It’s hard to not stand out as a black person in Santa Barbara. African-Americans make up less than 2% of the city’s population, according to the latest U.S. Census.
Coming from Brooklyn two years ago, Darrell McNeill noticed it right away.
“The diversity is diminished,” he says. “You start seeing a certain level of stratification and you don't see too much interaction outside of the main corridors. They’re together, but they're not together.”
To celebrate Black History Month and address that stratification, McNeill and his wife Sally created a month-long pop-up cultural space at 1219 State Street and named it the Black History Month Culture House . Each weekend in February, they highlight black artists, cultural figures, musicians, filmmakers, discussions and more.
Sally Foxen-McNeill grew up in Santa Barbara, and remembers when African Americans made up a larger portion of the city.
“The hub of the black community was around Rose Avenue,” she says. “I worked at a record store in high school: Soul City Records. It was right on the corner of Anacapa and Haley [Street]. There were other places down on Haley and Garden [Street]. There was a place called the House of Barbecue, and every weekend they would literally barbecue right in front of the building. Across the street was a place called Golden Bird Fried Chicken. There was a barber shop as well. And of course, all the active black churches that were here.”
She continues, “There was a larger population of blacks, and from what I understand, most of them moved out because of the rent or they couldn't purchase a home.”
As the city lost more and more black residents, the arts and cultural offerings changed too.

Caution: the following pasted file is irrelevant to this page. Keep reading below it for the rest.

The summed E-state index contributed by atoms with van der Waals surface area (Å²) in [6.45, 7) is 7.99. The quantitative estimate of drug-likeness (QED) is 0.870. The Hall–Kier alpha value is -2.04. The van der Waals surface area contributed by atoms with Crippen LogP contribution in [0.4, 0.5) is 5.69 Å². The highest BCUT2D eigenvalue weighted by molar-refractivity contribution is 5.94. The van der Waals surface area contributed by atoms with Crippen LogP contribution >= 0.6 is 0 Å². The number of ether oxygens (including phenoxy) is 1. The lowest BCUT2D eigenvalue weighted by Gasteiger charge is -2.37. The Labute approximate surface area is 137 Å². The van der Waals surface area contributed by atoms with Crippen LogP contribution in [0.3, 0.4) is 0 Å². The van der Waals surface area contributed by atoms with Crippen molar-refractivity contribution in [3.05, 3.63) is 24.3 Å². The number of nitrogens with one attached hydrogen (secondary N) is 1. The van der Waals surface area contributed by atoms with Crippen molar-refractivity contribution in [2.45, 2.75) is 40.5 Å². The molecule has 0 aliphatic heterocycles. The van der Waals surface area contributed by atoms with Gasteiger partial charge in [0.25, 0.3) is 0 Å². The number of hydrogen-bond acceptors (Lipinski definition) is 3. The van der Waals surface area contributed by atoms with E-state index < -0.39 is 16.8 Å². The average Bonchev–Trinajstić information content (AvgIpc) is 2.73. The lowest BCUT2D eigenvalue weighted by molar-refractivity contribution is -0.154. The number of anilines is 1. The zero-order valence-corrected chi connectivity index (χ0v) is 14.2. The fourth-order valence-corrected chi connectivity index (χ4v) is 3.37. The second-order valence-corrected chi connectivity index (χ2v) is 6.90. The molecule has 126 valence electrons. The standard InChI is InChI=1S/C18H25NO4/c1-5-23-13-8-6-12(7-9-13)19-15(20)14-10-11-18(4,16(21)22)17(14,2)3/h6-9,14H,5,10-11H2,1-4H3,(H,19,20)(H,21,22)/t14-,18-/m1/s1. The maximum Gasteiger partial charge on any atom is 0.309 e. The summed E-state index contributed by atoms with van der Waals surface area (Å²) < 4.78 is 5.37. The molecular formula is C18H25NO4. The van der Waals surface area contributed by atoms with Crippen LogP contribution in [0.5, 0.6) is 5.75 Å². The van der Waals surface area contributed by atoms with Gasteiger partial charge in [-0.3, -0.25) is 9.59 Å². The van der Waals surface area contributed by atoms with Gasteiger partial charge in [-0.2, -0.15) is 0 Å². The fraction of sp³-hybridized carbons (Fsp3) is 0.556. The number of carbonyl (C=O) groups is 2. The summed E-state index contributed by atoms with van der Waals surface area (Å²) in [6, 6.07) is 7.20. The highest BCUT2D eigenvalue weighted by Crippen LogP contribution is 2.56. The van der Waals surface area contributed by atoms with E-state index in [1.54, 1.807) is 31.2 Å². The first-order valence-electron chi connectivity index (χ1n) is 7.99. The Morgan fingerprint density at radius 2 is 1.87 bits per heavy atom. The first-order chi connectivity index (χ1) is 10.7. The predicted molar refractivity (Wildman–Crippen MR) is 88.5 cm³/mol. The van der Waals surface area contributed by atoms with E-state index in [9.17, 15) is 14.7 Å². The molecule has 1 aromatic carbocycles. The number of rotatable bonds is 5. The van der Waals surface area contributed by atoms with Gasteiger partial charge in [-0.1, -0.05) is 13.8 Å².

“The [Santa Barbara] Bowl was the place,” says Foxen-McNeill. “Every year, without fail, they would have groups like Tower of Power, War, Rufus, The Whispers, Roberta Flack, George Benson, and now, in my opinion, we get the whitewashed people. We get the pop people, and we rarely get anyone who appeals to minority audiences.”
Darrell McNeill wants to change that by continuing to bring more black cultural programming into the city, but says it can be frustrating.
“One of the challenges of being an African American in America today is that you have to fight your battles from a number of different fronts. There is no linear time. You're fighting to preserve your history. You're fighting to maintain your place in the present. And you're also fighting to figure out how you're going to navigate and expand your future for yourself and your children. It feels like this constant rotation. It's like Groundhog Day,” he says.
The Black History Month Culture House runs through February 29, ending with the screening of “I Promise to Remember,” a documentary short about black musician Jimmy Castor. Learn more here .